The U.S. Army's 'Big Six': How America Plans to Fight Russia or China (And Win)

Sebastien Roblin
DVIDS

Sebastien Roblin

Security, Americas

The U.S. Army is at a crossroads as the Pentagon is reorienting itself to fight a capable great-power opponent after nearly two decades focused on counterinsurgency conflicts. But there is a plan to change that.

The U.S. Army's 'Big Six': How America Plans to Fight Russia or China (And Win)

The U.S. Army is at a crossroads as the Pentagon is reorienting itself to fight a capable great power opponent after nearly two decades focused on counter-insurgency conflicts.

Russia poses a traditional land-power challenge for the U.S. Army with its large mechanized formations threatening the Baltics, as well as formidable long-range ballistic missiles, artillery and surface-to-air missiles.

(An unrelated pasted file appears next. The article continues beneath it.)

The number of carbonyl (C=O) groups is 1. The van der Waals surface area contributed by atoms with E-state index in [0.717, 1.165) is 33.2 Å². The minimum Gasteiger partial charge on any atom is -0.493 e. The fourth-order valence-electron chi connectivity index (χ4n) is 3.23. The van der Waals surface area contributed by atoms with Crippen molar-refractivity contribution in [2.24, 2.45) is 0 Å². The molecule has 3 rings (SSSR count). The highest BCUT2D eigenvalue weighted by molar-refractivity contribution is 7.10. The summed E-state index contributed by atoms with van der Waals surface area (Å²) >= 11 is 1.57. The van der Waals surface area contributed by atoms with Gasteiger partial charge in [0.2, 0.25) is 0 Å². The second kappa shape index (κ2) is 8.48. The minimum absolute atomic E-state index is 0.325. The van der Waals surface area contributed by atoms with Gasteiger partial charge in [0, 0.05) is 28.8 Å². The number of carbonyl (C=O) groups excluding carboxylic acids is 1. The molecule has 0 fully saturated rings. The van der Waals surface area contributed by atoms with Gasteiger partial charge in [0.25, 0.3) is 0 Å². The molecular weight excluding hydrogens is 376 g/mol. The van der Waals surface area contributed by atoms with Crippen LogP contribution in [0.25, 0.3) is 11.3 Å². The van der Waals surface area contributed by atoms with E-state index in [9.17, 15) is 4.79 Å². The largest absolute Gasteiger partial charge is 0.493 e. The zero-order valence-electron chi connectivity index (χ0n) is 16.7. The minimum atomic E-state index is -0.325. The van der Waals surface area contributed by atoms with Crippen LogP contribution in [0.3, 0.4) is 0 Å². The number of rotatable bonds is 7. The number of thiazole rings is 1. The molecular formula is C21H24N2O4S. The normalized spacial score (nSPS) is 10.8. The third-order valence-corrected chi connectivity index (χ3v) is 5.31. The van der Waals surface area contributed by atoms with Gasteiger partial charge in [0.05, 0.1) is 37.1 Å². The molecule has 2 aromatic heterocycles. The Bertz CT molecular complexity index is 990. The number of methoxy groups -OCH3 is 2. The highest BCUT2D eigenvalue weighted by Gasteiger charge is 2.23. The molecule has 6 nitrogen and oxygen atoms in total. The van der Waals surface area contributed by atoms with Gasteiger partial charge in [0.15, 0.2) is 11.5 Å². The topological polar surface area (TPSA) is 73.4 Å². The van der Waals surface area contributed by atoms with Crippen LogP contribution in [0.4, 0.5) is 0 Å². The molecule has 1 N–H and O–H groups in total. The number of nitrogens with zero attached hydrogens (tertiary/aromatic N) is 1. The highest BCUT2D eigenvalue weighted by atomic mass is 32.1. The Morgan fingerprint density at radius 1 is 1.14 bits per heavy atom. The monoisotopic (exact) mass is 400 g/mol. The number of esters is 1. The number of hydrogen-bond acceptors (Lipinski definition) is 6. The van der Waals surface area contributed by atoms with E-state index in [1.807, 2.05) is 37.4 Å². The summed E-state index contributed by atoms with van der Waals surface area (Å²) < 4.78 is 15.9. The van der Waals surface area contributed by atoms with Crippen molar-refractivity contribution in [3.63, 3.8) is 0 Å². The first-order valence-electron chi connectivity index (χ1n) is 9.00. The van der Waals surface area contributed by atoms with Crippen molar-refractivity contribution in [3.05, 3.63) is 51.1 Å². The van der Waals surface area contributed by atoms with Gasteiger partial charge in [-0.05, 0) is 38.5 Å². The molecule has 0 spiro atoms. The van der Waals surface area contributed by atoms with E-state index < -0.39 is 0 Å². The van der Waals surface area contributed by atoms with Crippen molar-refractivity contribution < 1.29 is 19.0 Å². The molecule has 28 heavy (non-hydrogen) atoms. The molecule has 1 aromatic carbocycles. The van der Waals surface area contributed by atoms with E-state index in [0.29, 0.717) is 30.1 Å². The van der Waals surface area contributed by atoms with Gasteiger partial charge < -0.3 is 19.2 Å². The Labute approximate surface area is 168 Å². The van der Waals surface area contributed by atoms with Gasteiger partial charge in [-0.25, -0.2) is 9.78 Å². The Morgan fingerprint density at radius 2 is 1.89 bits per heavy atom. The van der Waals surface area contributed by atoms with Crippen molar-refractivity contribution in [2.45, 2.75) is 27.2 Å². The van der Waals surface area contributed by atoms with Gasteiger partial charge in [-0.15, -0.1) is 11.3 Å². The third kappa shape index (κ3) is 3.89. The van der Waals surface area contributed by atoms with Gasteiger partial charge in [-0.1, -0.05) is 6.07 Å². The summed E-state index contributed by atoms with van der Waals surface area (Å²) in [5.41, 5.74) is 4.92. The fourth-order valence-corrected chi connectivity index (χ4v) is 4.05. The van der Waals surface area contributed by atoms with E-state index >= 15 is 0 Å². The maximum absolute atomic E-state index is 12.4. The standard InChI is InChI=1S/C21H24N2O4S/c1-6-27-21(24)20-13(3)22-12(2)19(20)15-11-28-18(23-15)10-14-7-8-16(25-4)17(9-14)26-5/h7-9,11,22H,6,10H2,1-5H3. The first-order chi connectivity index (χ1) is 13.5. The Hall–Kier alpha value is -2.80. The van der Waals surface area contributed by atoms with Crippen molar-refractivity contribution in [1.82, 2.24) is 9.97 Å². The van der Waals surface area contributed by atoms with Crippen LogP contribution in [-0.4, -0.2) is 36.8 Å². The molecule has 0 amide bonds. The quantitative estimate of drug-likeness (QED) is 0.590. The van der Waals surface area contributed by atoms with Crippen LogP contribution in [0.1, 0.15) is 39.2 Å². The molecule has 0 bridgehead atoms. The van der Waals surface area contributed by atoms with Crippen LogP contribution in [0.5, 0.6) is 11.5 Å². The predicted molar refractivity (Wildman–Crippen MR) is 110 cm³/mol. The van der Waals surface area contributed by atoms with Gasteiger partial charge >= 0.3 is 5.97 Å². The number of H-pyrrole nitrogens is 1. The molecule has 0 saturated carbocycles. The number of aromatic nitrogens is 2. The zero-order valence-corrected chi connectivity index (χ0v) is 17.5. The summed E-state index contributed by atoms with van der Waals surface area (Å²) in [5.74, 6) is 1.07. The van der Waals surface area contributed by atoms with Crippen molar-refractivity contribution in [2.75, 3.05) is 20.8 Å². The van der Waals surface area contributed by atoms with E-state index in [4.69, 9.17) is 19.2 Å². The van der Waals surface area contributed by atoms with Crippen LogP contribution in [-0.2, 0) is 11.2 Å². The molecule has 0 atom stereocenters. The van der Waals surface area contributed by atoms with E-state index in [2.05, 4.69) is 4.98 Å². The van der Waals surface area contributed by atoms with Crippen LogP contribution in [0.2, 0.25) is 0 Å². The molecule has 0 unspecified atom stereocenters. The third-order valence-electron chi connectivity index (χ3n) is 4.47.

By contrast, a hypothetical conflict with China would focus on control of the sea and airspace over the Pacific Ocean. To remain relevant, the Army would need to deploy long-range anti-ship-capable missiles and helicopters to remote islands, allied nations like Japan and South Korea and even onto the decks of U.S. Navy ships.

Almost all the Army’s major land warfare systems entered service in the 1980s or earlier. Five ambitious programs to replace aging armored vehicles, artillery and helicopters consumed $30 billion only to fail spectacularly.

Thus, in 2017 the Army formed eight cross-functional teams led by brigadier generals to rapidly cost-efficiently develop a new generation of hardware. These far-reaching modernization initiatives are collectively called the “the Big Six.”

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